So was this line, “Was this the face that launched a thousand ships”, instantly recognized as one that would become immortal, or even considered an unusually memorable line when it was published?

The answer is unequivocally, “no.”

1. The Taming of a Shrew.

The first clue we have pointing to the absence of interest in this line comes from the 1594 publication of an anonymous play, The Taming of a Shrew (this is an alternate version of Shakespeare’s The Taming of the Shrew, which appears in its earliest form in the 1623 folio).

A Shrew is most noteworthy for its being saturated with language and imagery borrowed directly from Christopher Marlowe’s first four plays (Dido, Tamburlaine Parts One and Two, and Doctor Faustus).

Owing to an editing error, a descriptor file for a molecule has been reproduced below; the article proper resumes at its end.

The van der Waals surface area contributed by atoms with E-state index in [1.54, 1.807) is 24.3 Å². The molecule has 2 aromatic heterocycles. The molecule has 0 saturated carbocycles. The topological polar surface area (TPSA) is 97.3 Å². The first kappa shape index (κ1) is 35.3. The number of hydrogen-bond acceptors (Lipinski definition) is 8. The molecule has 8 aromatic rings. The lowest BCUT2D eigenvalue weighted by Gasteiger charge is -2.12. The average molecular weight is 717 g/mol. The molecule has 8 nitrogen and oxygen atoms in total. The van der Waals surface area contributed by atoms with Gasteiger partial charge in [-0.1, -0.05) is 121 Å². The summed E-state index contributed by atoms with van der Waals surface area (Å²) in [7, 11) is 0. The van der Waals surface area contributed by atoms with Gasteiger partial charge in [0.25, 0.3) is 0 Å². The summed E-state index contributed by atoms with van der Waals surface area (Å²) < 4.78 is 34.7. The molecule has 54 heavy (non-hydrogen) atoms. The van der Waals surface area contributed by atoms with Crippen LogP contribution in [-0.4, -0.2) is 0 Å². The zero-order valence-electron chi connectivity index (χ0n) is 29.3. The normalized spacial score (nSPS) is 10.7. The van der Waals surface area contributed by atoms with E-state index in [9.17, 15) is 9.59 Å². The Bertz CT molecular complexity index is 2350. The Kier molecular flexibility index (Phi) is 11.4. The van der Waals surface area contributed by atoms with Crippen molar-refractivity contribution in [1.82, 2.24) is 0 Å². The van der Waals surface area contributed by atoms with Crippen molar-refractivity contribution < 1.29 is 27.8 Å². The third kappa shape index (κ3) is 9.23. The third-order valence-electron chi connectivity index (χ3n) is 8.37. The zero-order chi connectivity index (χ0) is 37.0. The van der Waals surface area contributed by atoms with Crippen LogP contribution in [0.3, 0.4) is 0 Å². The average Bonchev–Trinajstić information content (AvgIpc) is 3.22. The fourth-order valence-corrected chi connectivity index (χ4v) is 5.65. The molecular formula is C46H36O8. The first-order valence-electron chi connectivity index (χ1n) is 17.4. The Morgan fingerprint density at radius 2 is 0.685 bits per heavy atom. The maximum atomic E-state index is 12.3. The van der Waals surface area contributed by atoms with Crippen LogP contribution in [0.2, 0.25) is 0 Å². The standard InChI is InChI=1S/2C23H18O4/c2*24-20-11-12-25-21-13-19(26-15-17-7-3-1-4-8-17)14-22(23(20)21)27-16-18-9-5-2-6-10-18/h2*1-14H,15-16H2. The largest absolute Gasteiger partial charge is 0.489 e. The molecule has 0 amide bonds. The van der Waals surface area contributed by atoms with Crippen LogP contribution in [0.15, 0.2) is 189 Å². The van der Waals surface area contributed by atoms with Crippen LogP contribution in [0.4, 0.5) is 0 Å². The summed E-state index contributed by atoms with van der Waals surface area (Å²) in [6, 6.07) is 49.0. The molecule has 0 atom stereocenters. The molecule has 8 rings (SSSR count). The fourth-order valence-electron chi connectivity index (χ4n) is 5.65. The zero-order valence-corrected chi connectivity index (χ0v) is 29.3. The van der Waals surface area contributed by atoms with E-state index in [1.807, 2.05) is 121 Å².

The extent of the lifting of language from Marlowe’s plays is actually stunning in its extent. But the fact of the numerous borrowings is not what catches our eye for our present analysis: what is more fascinating is that the author of A Shrew chose to borrow the Tamburlaine version of the thousand ships line rather than the Faustus version:

More fair than was the Grecian Helena
For whose sweet sake so many princes died,
That came with thousand ships to Tenedos!

This suggests strongly that whoever wrote A Shrew – whether it was some unknown hack, a friend of Marlowe’s, or even Marlowe himself – did not think that the Faustus version of the line was anything special. In deciding which version of the thousand ships line to borrow (ie. the Dido, Tamburlaine or Faustus version), he decided to go with the Tamburlaine version. In other words, if the author of A Shrew had considered the Faustus version to be memorable, or even of just of greater worth than the Tamburlaine version, would he not have been more likely to borrow that version for A Shrew?

2. Shakespeare, Heywood and a Thousand Ships.